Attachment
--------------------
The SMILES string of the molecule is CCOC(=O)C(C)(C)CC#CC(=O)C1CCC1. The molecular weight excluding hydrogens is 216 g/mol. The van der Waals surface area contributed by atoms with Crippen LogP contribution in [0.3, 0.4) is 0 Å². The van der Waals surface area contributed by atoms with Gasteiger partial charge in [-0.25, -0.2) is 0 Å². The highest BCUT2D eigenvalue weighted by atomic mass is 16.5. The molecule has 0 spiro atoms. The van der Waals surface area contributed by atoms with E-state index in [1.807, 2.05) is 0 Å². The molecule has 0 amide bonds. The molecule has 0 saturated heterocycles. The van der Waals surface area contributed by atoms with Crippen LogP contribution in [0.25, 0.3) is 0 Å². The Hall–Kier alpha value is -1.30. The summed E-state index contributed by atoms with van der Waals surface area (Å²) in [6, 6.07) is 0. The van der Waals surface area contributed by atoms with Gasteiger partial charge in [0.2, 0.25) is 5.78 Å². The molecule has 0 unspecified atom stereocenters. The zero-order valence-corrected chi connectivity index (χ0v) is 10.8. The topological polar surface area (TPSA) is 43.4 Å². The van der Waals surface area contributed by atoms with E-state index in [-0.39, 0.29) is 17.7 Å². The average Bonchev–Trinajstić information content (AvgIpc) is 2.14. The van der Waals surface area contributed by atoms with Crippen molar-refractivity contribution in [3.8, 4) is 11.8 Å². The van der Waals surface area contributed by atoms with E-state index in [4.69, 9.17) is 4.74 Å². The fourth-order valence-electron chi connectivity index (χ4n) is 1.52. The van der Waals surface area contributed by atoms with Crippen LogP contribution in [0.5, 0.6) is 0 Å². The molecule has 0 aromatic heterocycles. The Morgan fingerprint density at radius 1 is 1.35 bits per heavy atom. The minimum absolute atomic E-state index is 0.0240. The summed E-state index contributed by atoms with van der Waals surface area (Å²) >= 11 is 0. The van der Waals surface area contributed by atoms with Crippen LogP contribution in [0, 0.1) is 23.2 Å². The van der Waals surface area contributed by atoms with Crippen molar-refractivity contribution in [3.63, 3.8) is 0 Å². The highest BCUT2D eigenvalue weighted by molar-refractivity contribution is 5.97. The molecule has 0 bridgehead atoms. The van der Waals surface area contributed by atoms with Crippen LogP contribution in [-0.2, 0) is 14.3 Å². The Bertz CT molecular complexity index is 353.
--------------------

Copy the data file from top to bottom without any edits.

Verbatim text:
The SMILES string of the molecule is CCOC(=O)C(C)(C)CC#CC(=O)C1CCC1. The molecular weight excluding hydrogens is 216 g/mol. The van der Waals surface area contributed by atoms with Crippen LogP contribution in [0.3, 0.4) is 0 Å². The van der Waals surface area contributed by atoms with Gasteiger partial charge in [-0.25, -0.2) is 0 Å². The highest BCUT2D eigenvalue weighted by atomic mass is 16.5. The molecule has 0 spiro atoms. The van der Waals surface area contributed by atoms with E-state index in [1.807, 2.05) is 0 Å². The molecule has 0 amide bonds. The molecule has 0 saturated heterocycles. The van der Waals surface area contributed by atoms with Crippen LogP contribution in [0.25, 0.3) is 0 Å². The Hall–Kier alpha value is -1.30. The summed E-state index contributed by atoms with van der Waals surface area (Å²) in [6, 6.07) is 0. The van der Waals surface area contributed by atoms with Gasteiger partial charge in [0.2, 0.25) is 5.78 Å². The molecule has 0 unspecified atom stereocenters. The zero-order valence-corrected chi connectivity index (χ0v) is 10.8. The topological polar surface area (TPSA) is 43.4 Å². The van der Waals surface area contributed by atoms with E-state index in [-0.39, 0.29) is 17.7 Å². The average Bonchev–Trinajstić information content (AvgIpc) is 2.14. The van der Waals surface area contributed by atoms with Crippen molar-refractivity contribution in [3.8, 4) is 11.8 Å². The van der Waals surface area contributed by atoms with E-state index in [4.69, 9.17) is 4.74 Å². The fourth-order valence-electron chi connectivity index (χ4n) is 1.52. The van der Waals surface area contributed by atoms with Crippen LogP contribution in [0.5, 0.6) is 0 Å². The molecule has 0 aromatic heterocycles. The Morgan fingerprint density at radius 1 is 1.35 bits per heavy atom. The minimum absolute atomic E-state index is 0.0240. The summed E-state index contributed by atoms with van der Waals surface area (Å²) >= 11 is 0. The van der Waals surface area contributed by atoms with Crippen LogP contribution in [0, 0.1) is 23.2 Å². The van der Waals surface area contributed by atoms with Crippen molar-refractivity contribution in [3.63, 3.8) is 0 Å². The highest BCUT2D eigenvalue weighted by molar-refractivity contribution is 5.97. The molecule has 0 bridgehead atoms. The van der Waals surface area contributed by atoms with Crippen LogP contribution in [-0.2, 0) is 14.3 Å². The Bertz CT molecular complexity index is 353.